For over 25 years, we have been in the business of helping our clients with their financial matters. In our many years of experience, we’ve seen even the most complex of family situations.
In one instance with the Jones Family, Mark and Sarah Jones chose their oldest child Thomas to be their successor trustee. Once both parents passed away, Thomas took over handling all bank and brokerage accounts while getting in contact with his parents’ pensions, IRA companies, and life insurance providers.
As Thomas managed these, in addition to repairing his parents’ house, without help from his siblings, he began to feel bitter. Perhaps he felt entitled to some money in his own eyes since he began to take money out of the trust for the work he had put into it. While the payments he was giving himself were quite high, Thomas felt it was justified for his efforts.
Unfortunately, from there things got worse. Thomas’ siblings contacted him about the trust and wanted to know what happened to the assets since their parents died. Thomas refused to tell them anything prompting his siblings to seek legal recourse. He then had his own attorney seek the services of Marcia L. Campbell, CPA.
To dive deeper into the aspects of this particular family situation, Marcia L. Campbell, CPA answers questions on the proceedings.
How do you avoid an (adult child) trustee becoming resentful if there are siblings that do not help the trustee?
Marcia L. Campbell, CPA: “You can’t avoid this situation by the trust documents only. It’s the trustee’s responsibility to take care of and distribute the assets according to the trust instructions. However, the trustee might hope and communicate that hope to the siblings that he/she would appreciate the help to deal with gathering the assets, cleaning, sorting, selling and then the final distribution of the cash and remaining assets. Sometimes the siblings get resentful that Mom and Dad chose one (usually the oldest) over the rest of them. Then the thought process is that child got picked so they should get stuck with all of the work. This holds true even more if the trustee is going to get paid according to the trust documents.”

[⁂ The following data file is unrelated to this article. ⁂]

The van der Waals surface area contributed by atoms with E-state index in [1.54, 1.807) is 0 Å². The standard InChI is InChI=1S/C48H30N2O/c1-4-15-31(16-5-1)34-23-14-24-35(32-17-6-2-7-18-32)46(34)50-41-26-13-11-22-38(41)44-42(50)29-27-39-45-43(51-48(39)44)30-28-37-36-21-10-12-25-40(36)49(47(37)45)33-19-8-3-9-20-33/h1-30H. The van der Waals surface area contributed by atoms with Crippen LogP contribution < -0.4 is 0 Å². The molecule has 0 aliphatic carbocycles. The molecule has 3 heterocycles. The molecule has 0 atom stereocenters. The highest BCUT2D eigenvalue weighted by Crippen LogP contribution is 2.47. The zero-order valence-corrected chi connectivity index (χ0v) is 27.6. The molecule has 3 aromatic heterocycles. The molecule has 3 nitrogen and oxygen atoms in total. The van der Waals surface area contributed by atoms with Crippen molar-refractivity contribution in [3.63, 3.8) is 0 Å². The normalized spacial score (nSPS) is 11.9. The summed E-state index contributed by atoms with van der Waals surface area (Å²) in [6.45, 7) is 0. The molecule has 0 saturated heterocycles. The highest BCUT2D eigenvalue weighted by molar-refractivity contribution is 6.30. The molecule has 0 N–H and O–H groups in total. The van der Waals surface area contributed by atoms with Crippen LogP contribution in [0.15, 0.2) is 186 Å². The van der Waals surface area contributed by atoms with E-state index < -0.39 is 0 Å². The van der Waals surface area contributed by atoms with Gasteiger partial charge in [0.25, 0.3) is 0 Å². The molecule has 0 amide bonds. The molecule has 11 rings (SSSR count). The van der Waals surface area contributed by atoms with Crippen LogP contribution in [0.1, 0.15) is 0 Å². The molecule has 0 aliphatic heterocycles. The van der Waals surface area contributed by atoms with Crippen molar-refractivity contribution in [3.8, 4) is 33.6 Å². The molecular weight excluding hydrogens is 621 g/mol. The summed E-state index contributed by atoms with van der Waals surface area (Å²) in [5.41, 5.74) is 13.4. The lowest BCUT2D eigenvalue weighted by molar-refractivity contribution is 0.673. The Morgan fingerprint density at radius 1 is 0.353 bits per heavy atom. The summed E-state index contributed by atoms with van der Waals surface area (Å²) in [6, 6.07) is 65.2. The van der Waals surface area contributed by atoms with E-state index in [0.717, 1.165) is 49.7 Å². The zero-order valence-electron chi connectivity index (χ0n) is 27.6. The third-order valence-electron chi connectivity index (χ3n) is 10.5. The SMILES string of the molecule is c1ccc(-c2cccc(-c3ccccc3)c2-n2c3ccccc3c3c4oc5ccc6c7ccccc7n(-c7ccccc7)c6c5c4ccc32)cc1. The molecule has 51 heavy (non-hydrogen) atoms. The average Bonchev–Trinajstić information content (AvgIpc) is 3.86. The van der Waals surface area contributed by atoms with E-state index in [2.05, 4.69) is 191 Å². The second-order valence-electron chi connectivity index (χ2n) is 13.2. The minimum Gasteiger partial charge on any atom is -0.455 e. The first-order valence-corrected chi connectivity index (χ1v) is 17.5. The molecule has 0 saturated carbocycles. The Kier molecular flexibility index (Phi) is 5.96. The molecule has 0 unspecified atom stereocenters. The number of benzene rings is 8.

Is there anything parents can do when making a trust to help make sure that the siblings work together instead of in opposition?
Marcia L. Campbell, CPA: “Not really. The parents can suggest that they work together in the trust document or at a family meeting before they pass but there isn’t any way to force them to do it.”
How can parents make sure that a trustee (who is their child) is able to manage the trust properly?
Marcia L. Campbell, CPA: “Unless they are familiar with probate code and accounting for assets, a child is not a good choice to manage the trust property. There are a lot of probate rules that have to be followed, asset titles that have to be reviewed, and banks and brokerage accounts that need to be dealt with. The trustee also needs to be able to understand what the trust states and how to interpret and put into place those instructions. A professional fiduciary is a much better choice for the trustee.”
What could the trustee or siblings have done differently to avoid their family problem and the trust’s assets being improperly used?
Marcia L. Campbell, CPA: “The worst enemy of the trustee is a lack of communication especially with siblings. The more you let them know what is happening and the projected results, the more comfortable everyone is with the issues and the time it takes to complete everything. If there is no communication, siblings have a tendency to assume that something is wrong. They may jump to the wrong conclusion about what is happening with the assets including the fact that the trustee is using the assets for himself/herself.”